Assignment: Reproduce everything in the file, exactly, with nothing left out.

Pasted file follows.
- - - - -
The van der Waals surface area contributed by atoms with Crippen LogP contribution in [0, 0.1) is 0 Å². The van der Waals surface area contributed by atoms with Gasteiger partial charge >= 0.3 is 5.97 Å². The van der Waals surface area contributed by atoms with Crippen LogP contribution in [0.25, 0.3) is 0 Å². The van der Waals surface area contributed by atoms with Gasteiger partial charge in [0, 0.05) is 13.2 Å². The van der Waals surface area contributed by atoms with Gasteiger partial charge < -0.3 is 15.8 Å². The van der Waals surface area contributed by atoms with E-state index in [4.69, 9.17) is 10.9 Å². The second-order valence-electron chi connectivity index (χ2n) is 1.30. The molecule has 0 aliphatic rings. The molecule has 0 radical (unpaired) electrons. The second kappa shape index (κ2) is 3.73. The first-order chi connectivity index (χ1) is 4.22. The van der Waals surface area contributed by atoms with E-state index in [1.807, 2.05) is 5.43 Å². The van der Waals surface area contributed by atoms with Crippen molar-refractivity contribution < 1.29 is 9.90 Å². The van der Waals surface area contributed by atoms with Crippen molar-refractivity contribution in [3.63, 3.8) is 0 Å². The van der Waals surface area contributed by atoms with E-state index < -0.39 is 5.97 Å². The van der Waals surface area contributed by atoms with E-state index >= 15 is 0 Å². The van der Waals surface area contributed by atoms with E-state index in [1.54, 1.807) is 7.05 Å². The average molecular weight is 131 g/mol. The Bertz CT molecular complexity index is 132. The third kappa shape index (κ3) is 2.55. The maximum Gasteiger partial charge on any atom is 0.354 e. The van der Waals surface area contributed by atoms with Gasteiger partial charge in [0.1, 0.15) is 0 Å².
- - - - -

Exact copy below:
The van der Waals surface area contributed by atoms with Crippen LogP contribution in [0, 0.1) is 0 Å². The van der Waals surface area contributed by atoms with Gasteiger partial charge >= 0.3 is 5.97 Å². The van der Waals surface area contributed by atoms with Crippen LogP contribution in [0.25, 0.3) is 0 Å². The van der Waals surface area contributed by atoms with Gasteiger partial charge in [0, 0.05) is 13.2 Å². The van der Waals surface area contributed by atoms with Gasteiger partial charge < -0.3 is 15.8 Å². The van der Waals surface area contributed by atoms with E-state index in [4.69, 9.17) is 10.9 Å². The second-order valence-electron chi connectivity index (χ2n) is 1.30. The molecule has 0 aliphatic rings. The molecule has 0 radical (unpaired) electrons. The second kappa shape index (κ2) is 3.73. The first-order chi connectivity index (χ1) is 4.22. The van der Waals surface area contributed by atoms with E-state index in [1.807, 2.05) is 5.43 Å². The van der Waals surface area contributed by atoms with Crippen molar-refractivity contribution < 1.29 is 9.90 Å². The van der Waals surface area contributed by atoms with Crippen molar-refractivity contribution in [3.63, 3.8) is 0 Å². The van der Waals surface area contributed by atoms with E-state index < -0.39 is 5.97 Å². The van der Waals surface area contributed by atoms with E-state index >= 15 is 0 Å². The van der Waals surface area contributed by atoms with E-state index in [1.54, 1.807) is 7.05 Å². The average molecular weight is 131 g/mol. The Bertz CT molecular complexity index is 132. The third kappa shape index (κ3) is 2.55. The maximum Gasteiger partial charge on any atom is 0.354 e. The van der Waals surface area contributed by atoms with Gasteiger partial charge in [0.1, 0.15) is 0 Å².